27 August 2014
Get help to secure your dream house in Bucks
Moving home is always a stressful time and when you’ve spent weeks (if not months) scouring the internet and viewing prospective properties, it’s a huge relief when you finally settle on “the one”.
The problem is, while it might be your dream home, the chances are there will be other potential buyers who are also keen.
With the ever-increasing high price of property in South Buckinghamshire, the spectre of gazumping has crept back onto the agenda.
As a result, says Chris Hardy, senior partner and property law specialist at Gerrards Cross-based law firm B P Collins LLP, many purchasers are now seeking legal advice to ensure that when they put down an offer on a new home, no-one else can come in and trump it.
Recently released from the National Housing Federation (NHF), revealed that under its affordability measure, the average price of a home in towns like Amersham and Beaconsfield is worth 20 times as much as an annual local salary, making it even more important not to miss out on a good deal.
That puts property prices in the area well ahead of London – where the average house price is 10 times greater than wages – and even outstrips the chocolate box appeal of the Cotswolds, where houses cost 19 times wages.
Despite the eye watering prices, Chris says the housing market is still very busy, something he puts down to a combination of a strong buy-to-let trend and a shortage of properties.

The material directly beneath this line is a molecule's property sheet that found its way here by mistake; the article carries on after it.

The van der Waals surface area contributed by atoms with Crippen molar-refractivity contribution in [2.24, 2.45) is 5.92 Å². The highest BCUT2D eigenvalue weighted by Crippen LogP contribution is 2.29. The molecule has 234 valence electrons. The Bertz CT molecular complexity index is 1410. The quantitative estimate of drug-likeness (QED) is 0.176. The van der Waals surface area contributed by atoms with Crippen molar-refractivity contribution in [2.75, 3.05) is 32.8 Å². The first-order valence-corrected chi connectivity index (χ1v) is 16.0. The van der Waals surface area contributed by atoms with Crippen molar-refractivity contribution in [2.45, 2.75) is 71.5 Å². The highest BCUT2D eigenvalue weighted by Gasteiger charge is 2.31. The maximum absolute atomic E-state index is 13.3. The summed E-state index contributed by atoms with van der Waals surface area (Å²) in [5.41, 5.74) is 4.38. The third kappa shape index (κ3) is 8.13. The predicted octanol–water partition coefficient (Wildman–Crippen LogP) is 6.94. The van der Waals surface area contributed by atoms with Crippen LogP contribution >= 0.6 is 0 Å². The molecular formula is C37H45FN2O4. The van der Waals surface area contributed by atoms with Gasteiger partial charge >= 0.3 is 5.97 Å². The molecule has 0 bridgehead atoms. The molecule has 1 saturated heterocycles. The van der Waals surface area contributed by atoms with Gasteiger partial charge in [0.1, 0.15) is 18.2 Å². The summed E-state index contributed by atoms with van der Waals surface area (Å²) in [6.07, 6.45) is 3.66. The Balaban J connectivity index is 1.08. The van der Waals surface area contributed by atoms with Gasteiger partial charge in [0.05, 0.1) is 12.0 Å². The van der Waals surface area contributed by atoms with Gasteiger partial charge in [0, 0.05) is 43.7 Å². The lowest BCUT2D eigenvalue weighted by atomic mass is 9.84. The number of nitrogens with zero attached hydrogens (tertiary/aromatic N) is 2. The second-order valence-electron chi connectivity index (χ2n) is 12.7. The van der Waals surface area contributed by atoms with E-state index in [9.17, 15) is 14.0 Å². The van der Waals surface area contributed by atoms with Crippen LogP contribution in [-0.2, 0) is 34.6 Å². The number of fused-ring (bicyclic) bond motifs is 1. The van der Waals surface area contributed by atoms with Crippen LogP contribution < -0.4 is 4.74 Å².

“We’ve seen a lot of buyers chasing a relatively small number of properties and, when they do find one, they’ve been asking us to put in place lock-out agreements and exclusivity clauses to try and secure their position and make sure the seller doesn’t accept a better offer,” he said.
“At the same time, although there has been a slowdown in successful mortgage applications, investors in the buy-to-let market have money to spend and are continuing to purchase properties, which I think will continue, irrespective of the issue of affordability.
“Of course, in turn, that makes it even more difficult for key workers such as teachers and nurses to be able to afford property locally and that has the potential to create social problems for the longer term.”
Chris believes that changes to the pension rules in April 2015, which will allow anyone over 55 to take the whole of their pension pot as a cash lump sum, is also likely to increase the number of those keen to invest in bricks and mortar and rent property out to attract a longer term income.
“In Gerrards Cross and the surrounding area, we have certainly seen and also acted for, a number of individuals who have purchased properties as an investment. The town is ideally situated for those commuting to London and buying property here makes it an extremely attractive prospect for the rental market,” he added.
Looking ahead however, he questions whether or not the high prices are sustainable and says purchasers are only too aware of the warning signs that interest rates are likely to rise by next Spring, leading to an element of caution.
“Price increases have been driven by a shortage of supply, sellers have been keen to take advantage of the gains but buyers are now beginning to ask if this is the top of the market,” he concluded.
“Some of them are moving into rented accommodation to sit it out for a while and see if the market quietens down, while the fact that the mortgage application process has become more strenuous and protracted will also have an effect on the market.”